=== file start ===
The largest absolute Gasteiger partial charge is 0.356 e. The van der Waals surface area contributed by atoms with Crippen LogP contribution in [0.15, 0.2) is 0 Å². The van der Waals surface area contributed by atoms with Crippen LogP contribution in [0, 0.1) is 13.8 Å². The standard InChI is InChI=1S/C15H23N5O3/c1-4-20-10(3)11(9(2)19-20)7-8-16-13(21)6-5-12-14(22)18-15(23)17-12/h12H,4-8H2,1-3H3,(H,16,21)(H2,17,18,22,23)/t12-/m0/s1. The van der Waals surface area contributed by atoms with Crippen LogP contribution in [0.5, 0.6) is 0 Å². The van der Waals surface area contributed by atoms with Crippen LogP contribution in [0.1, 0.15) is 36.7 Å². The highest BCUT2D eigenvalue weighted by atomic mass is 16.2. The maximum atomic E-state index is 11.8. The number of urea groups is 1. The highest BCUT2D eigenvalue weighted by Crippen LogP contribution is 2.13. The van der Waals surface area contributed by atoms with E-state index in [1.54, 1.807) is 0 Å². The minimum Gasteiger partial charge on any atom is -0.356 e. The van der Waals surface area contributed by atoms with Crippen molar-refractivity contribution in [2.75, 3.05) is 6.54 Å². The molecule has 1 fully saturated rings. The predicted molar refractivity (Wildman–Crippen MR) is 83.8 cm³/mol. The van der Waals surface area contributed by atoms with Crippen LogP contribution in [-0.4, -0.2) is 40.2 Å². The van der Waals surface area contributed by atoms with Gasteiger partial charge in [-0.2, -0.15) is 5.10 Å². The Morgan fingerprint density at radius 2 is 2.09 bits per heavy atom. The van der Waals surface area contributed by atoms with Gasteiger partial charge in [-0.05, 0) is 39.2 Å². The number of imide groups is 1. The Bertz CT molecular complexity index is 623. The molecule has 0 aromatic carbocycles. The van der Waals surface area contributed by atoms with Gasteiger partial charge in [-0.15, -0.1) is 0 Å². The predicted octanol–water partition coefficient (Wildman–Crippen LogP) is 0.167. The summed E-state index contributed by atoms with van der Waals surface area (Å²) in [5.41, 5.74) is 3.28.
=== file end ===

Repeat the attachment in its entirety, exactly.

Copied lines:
The largest absolute Gasteiger partial charge is 0.356 e. The van der Waals surface area contributed by atoms with Crippen LogP contribution in [0.15, 0.2) is 0 Å². The van der Waals surface area contributed by atoms with Crippen LogP contribution in [0, 0.1) is 13.8 Å². The standard InChI is InChI=1S/C15H23N5O3/c1-4-20-10(3)11(9(2)19-20)7-8-16-13(21)6-5-12-14(22)18-15(23)17-12/h12H,4-8H2,1-3H3,(H,16,21)(H2,17,18,22,23)/t12-/m0/s1. The van der Waals surface area contributed by atoms with Crippen LogP contribution in [0.5, 0.6) is 0 Å². The van der Waals surface area contributed by atoms with Crippen LogP contribution in [0.1, 0.15) is 36.7 Å². The highest BCUT2D eigenvalue weighted by atomic mass is 16.2. The maximum atomic E-state index is 11.8. The number of urea groups is 1. The highest BCUT2D eigenvalue weighted by Crippen LogP contribution is 2.13. The van der Waals surface area contributed by atoms with E-state index in [1.54, 1.807) is 0 Å². The minimum Gasteiger partial charge on any atom is -0.356 e. The van der Waals surface area contributed by atoms with Crippen molar-refractivity contribution in [2.75, 3.05) is 6.54 Å². The molecule has 1 fully saturated rings. The predicted molar refractivity (Wildman–Crippen MR) is 83.8 cm³/mol. The van der Waals surface area contributed by atoms with Crippen LogP contribution in [-0.4, -0.2) is 40.2 Å². The van der Waals surface area contributed by atoms with Gasteiger partial charge in [-0.2, -0.15) is 5.10 Å². The Morgan fingerprint density at radius 2 is 2.09 bits per heavy atom. The van der Waals surface area contributed by atoms with Gasteiger partial charge in [-0.05, 0) is 39.2 Å². The number of imide groups is 1. The Bertz CT molecular complexity index is 623. The molecule has 0 aromatic carbocycles. The van der Waals surface area contributed by atoms with Gasteiger partial charge in [-0.15, -0.1) is 0 Å². The predicted octanol–water partition coefficient (Wildman–Crippen LogP) is 0.167. The summed E-state index contributed by atoms with van der Waals surface area (Å²) in [5.41, 5.74) is 3.28.